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Colby Cave's family returned to North Battleford, Saskatchewan on Monday after the Edmonton Oilers forward died at a Toronto hospital on Saturday morning. On the way back to their hometown, the Cave family drove past countless cars lined on the shoulder of Highway 16.

The gesture was an organized tribute to Cave, who became something of a hometown hero after breaking into the NHL in 2017. The 25-year-old forward suffered a brain bleed last week and was placed in a medically induced coma before tragically dying on Saturday.

It was a devastating blow to the hockey community, and the residents of North Battleford wanted to do something to honor Cave while letting his family know they were all mourning too. As the Royal Canadian Mounted Police and Battleford Fire Department led the Cave family home, people parked their cars on the side of the highway and stood on the road's shoulder holding signs and wearing Cave's jersey.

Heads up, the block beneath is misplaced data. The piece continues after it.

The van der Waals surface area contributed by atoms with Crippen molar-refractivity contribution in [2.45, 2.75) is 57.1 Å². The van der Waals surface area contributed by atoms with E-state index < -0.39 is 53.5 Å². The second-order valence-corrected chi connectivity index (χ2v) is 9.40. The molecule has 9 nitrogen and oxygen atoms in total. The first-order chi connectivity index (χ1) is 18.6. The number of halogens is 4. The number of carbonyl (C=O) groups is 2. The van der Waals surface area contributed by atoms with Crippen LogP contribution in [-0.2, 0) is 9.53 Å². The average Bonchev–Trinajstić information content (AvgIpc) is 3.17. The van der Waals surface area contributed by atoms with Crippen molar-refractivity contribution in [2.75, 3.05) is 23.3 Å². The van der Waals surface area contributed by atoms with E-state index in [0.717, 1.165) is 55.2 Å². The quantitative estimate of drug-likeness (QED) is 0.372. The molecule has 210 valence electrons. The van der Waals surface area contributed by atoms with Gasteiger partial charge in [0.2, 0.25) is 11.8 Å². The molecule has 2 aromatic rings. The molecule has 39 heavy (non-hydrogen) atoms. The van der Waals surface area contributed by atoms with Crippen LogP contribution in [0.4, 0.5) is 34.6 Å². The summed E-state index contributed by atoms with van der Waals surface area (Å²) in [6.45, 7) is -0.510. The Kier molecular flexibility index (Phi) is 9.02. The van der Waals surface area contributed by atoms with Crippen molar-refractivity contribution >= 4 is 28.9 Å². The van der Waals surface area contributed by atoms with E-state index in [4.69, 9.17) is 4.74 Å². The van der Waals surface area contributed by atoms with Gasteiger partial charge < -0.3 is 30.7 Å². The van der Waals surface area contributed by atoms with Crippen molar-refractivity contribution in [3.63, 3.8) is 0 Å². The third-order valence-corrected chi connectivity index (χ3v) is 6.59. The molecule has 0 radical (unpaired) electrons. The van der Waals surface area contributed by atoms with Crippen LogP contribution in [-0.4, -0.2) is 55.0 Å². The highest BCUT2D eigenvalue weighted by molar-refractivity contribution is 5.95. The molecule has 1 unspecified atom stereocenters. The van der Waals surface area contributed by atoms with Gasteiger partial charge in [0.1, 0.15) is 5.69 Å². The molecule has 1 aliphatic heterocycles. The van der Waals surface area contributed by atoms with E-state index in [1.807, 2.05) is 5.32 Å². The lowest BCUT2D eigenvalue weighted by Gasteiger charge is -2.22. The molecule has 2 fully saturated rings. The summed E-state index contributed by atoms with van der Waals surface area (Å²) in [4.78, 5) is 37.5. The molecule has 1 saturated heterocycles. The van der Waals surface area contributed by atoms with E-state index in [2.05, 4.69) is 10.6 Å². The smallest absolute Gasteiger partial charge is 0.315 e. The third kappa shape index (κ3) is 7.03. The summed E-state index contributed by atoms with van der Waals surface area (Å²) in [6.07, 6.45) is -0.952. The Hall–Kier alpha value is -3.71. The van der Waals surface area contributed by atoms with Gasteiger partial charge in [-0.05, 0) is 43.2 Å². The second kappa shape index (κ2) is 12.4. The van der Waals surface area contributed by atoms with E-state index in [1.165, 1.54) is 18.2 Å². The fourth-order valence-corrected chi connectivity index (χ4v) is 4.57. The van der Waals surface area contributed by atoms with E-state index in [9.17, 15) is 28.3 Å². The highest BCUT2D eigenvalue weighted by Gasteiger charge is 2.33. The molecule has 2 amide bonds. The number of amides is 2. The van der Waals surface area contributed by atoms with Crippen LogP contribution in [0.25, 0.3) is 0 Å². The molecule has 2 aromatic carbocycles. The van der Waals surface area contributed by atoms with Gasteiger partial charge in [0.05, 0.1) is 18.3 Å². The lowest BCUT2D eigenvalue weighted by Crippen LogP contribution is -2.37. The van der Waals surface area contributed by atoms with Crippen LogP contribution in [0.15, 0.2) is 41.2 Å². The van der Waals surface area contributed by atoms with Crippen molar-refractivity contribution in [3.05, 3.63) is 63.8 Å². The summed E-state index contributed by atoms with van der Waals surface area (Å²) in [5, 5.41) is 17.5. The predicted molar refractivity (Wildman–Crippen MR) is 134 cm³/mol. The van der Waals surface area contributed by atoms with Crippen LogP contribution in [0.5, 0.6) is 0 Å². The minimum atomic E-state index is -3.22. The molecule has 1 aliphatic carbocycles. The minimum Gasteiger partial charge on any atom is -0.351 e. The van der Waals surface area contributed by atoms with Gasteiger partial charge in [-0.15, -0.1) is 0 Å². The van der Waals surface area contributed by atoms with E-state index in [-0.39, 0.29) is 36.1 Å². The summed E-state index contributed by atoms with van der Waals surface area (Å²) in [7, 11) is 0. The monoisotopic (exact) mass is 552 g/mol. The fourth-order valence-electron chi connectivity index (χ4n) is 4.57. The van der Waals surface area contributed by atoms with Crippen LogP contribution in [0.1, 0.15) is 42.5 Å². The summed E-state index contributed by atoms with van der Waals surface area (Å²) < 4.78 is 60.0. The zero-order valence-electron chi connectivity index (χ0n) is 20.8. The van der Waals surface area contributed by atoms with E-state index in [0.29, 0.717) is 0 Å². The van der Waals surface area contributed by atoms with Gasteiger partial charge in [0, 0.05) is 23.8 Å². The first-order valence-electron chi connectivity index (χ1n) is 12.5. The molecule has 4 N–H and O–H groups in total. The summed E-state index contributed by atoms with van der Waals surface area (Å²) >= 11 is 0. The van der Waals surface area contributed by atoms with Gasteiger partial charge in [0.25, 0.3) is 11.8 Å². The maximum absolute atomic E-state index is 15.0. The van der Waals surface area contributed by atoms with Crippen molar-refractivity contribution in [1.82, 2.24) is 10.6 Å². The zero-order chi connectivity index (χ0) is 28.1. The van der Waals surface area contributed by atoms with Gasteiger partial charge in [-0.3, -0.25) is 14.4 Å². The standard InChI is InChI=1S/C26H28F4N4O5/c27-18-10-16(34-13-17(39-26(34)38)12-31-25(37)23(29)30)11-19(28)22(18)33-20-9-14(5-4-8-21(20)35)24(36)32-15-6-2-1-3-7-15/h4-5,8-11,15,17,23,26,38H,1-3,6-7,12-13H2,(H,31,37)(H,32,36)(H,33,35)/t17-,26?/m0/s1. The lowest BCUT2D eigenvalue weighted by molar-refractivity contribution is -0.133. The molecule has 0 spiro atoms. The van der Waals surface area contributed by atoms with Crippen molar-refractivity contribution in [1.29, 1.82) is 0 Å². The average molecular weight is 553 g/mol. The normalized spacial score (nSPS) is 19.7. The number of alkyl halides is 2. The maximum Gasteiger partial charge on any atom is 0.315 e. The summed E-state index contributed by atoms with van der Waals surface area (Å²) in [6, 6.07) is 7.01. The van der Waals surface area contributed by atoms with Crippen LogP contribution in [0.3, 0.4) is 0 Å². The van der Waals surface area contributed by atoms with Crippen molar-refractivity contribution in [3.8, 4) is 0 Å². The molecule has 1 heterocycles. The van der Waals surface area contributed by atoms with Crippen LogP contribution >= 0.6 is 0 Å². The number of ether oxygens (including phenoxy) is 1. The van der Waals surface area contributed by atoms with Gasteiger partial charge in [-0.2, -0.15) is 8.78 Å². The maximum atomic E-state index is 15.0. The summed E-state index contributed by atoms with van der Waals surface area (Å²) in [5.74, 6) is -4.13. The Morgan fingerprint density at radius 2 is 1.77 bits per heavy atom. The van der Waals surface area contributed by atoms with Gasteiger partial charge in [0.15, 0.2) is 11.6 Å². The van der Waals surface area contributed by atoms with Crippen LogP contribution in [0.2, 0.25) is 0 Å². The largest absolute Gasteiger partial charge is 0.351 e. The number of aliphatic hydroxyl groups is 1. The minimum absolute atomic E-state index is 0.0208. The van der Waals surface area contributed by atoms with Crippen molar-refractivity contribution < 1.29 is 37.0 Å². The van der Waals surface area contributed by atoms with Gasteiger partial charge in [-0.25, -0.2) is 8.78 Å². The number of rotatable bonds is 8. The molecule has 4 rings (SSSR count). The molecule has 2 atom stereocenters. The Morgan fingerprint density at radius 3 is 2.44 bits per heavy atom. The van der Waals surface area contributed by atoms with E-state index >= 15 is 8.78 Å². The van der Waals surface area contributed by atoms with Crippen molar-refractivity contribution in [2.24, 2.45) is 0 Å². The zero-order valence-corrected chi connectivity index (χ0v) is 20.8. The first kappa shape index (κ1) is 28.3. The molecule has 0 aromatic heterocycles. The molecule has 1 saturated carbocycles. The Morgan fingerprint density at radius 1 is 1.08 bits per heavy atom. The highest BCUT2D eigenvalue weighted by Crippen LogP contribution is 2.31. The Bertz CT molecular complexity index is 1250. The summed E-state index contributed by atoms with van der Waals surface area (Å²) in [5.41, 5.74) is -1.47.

It was a perfect way for the community to come together to support their own while also practicing appropriate social distancing measures.

Former Oilers defenseman Eric Gryba was among the many who showed up for the tribute.

Cave signed with the Boston Bruins as an undrafted free agent out of the WHL in 2015. He made his debut for Boston in 2017 before being claimed on waivers by the Oilers last January. Cave had four goals and five assists over 67 NHL games with the Bruins and Oilers.

"The National Hockey League family mourns the heartbreaking passing of Colby Cave, whose life and hockey career, though too short, were inspiringly emblematic of the best of our game," NHL Commissioner Gary Bettman said in a statement. "An earnest and hardworking player, he was admired by his teammates and coaches. More important, he was a warm and generous person who was well-liked by all those fortunate enough to know him."